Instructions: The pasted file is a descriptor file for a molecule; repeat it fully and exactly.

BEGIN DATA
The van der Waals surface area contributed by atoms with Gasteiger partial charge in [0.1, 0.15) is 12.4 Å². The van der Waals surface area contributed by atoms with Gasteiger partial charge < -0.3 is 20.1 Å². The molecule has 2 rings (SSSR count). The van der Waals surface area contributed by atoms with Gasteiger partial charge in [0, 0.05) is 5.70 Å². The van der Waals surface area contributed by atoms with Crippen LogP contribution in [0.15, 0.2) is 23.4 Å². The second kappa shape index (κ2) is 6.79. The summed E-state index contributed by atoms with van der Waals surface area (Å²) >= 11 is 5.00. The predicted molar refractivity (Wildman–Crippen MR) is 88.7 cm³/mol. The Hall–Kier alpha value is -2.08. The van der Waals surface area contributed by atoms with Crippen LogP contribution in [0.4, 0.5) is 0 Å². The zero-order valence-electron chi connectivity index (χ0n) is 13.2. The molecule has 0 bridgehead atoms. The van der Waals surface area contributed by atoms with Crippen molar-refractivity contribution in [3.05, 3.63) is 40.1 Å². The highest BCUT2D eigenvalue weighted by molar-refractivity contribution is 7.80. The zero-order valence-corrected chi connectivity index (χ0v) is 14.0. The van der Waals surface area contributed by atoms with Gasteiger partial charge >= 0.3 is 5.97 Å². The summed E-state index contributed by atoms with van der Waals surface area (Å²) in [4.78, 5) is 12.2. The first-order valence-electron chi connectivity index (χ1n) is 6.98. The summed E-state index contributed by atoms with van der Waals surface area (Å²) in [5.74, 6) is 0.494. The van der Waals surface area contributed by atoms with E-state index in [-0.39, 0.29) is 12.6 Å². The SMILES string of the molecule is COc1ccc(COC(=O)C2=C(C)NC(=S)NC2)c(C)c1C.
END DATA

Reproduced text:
The van der Waals surface area contributed by atoms with Gasteiger partial charge in [0.1, 0.15) is 12.4 Å². The van der Waals surface area contributed by atoms with Gasteiger partial charge < -0.3 is 20.1 Å². The molecule has 2 rings (SSSR count). The van der Waals surface area contributed by atoms with Gasteiger partial charge in [0, 0.05) is 5.70 Å². The van der Waals surface area contributed by atoms with Crippen LogP contribution in [0.15, 0.2) is 23.4 Å². The second kappa shape index (κ2) is 6.79. The summed E-state index contributed by atoms with van der Waals surface area (Å²) >= 11 is 5.00. The predicted molar refractivity (Wildman–Crippen MR) is 88.7 cm³/mol. The Hall–Kier alpha value is -2.08. The van der Waals surface area contributed by atoms with Crippen LogP contribution in [0.4, 0.5) is 0 Å². The zero-order valence-electron chi connectivity index (χ0n) is 13.2. The molecule has 0 bridgehead atoms. The van der Waals surface area contributed by atoms with Crippen molar-refractivity contribution in [3.05, 3.63) is 40.1 Å². The highest BCUT2D eigenvalue weighted by molar-refractivity contribution is 7.80. The zero-order valence-corrected chi connectivity index (χ0v) is 14.0. The van der Waals surface area contributed by atoms with Gasteiger partial charge >= 0.3 is 5.97 Å². The summed E-state index contributed by atoms with van der Waals surface area (Å²) in [4.78, 5) is 12.2. The first-order valence-electron chi connectivity index (χ1n) is 6.98. The summed E-state index contributed by atoms with van der Waals surface area (Å²) in [5.74, 6) is 0.494. The van der Waals surface area contributed by atoms with E-state index in [-0.39, 0.29) is 12.6 Å². The SMILES string of the molecule is COc1ccc(COC(=O)C2=C(C)NC(=S)NC2)c(C)c1C.